WESTMINSTER — For the first time in his mayoral career, W. Benjamin Brown might see his veto stand.
The current City Council has approved the 1991-1992 budget that Brown opposed -- primarily because of $1.3 million included for City Hall expansion. However, the budget could be reworkedto include a tax cut since a new council was elected Monday night.
"I expect the citizens will get a tax cut," said Brown. "I would expect the new council to vote to lower the rate based on the election pledges they made."
The current council has overridden all of Brown's vetoes since he was elected two years ago. Monday night, new members Stephen R. Chapin Sr., Rebecca A. Orenstein and Kenneth A. Yowan replaced Councilmen Samuel V. Greenholtz and Mark S. Snyder.
Kenneth J. Hornberger, the current council president, did not run for re-election.
Since the mayor's powers are restricted to vetoing ordinances -- such as the one setting the tax rate -- Brown has no directpower over the budget itself, said John B. Walsh Jr., the city attorney.
The ordinance maintains the city tax rate at 91 cents per $100 of assessed value. A resident with a typical $134,000 home would pay $487.76 in city taxes.
"You can hardly enact a budget without a tax rate," said Brown, who formally vetoed the ordinance yesterday ina letter to the council.
Walsh said Brown had to register his veto with the council before its next meeting. The current council can overrule Brown's veto in a special session before new members are sworn in.
Hornberger said the current council will waive that right.
"The new council can deal with it," he said.
The newly formed council will meet for an organizational meeting Monday to form council committees, approve the mayor's appointments and elect a new president.
Members also expect to discuss the budget at that time.
"Monday's going to be a busy night," said Yowan. "I'm pretty certain we will discuss the budget."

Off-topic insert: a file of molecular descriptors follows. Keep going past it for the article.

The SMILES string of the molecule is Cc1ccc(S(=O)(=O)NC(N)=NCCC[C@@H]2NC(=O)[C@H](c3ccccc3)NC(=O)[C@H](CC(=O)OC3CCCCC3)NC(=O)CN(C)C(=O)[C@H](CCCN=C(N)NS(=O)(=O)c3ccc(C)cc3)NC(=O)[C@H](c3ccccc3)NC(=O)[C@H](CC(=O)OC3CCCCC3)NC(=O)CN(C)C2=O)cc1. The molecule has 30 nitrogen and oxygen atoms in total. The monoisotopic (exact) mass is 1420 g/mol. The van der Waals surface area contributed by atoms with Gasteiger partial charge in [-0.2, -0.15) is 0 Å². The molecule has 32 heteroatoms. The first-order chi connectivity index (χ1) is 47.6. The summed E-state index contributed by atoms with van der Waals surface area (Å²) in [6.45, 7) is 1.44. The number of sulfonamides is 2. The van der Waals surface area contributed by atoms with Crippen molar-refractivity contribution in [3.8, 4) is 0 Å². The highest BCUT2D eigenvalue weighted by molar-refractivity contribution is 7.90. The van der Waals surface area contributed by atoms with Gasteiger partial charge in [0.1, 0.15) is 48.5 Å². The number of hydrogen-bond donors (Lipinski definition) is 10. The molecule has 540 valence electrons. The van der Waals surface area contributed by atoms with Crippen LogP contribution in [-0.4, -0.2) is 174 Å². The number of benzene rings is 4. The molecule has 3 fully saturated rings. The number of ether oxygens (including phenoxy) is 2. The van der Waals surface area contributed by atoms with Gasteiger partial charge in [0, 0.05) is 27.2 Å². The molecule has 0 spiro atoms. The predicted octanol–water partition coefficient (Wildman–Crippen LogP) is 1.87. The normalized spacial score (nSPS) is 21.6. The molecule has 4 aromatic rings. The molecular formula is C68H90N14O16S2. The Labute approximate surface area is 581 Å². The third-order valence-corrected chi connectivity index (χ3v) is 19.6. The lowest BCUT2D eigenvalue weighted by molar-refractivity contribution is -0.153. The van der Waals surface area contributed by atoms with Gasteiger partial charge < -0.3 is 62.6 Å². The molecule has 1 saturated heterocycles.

Both Yowan and Orenstein said they plan to support Brown's veto and push for a tax cut.
"It's a good year to do it," Orenstein said. "A thank-you gift from the new council to the people."
Yowan said the exact amount of a cut is up for negotiation.
"I'm open to anyone else's opinion, but I could certainly justify a 12-cent decrease," he said. "I know the mayor is supporting a20- to 24-cent cut."
Chapin, however, said he needs to study the budget further to determine if a cut is feasible.
"I need to studythoroughly what the outcome of a cut would be," he said. "I haven't had the opportunity to do the research and prove it to myself."
The $5.3 million budget allocates $1.3 million for City Hall expansion,an item citizens and candidates spoke out against at the May 6 budget hearing.
Opponents said the council should wait for the results of a $35,000 space study by Cho, Wilks and Benn before setting aside money.
"Nobody has seen the feasibility study," said Chapin. "The new council is handicapped until we look at it, and I don't want to do anything until we thoroughly study it."
Current council members justified retaining the $1.3 million for City Hall expansion because they felt last week's telephone poll was not a mandate from the people, Councilman William F. Haifley said Monday night.
Only 70 citizens responded, he said, with 43 voting in favor of expansion and 27 against. Of those who approved expansion, 24 wished to pay for it out of available money and 19 preferred bonding the project.
"When looking at the answers as a whole, not only in favor but those against who chose to answer the question about financing, the results were almost dead even," Haifley said.
In total, 26 citizens chose pay-as-you-go financing, while 28 said they preferred bonding the project.
Newly elected members said they feel there is no reason to rush the project.
Although the tax rate ordinance must be approved by May 30, council members may rework the budget until it goes into effect July 1.
"We don't want to make errors with this," Yowan said. "We want to make sure we've reviewed everything carefully."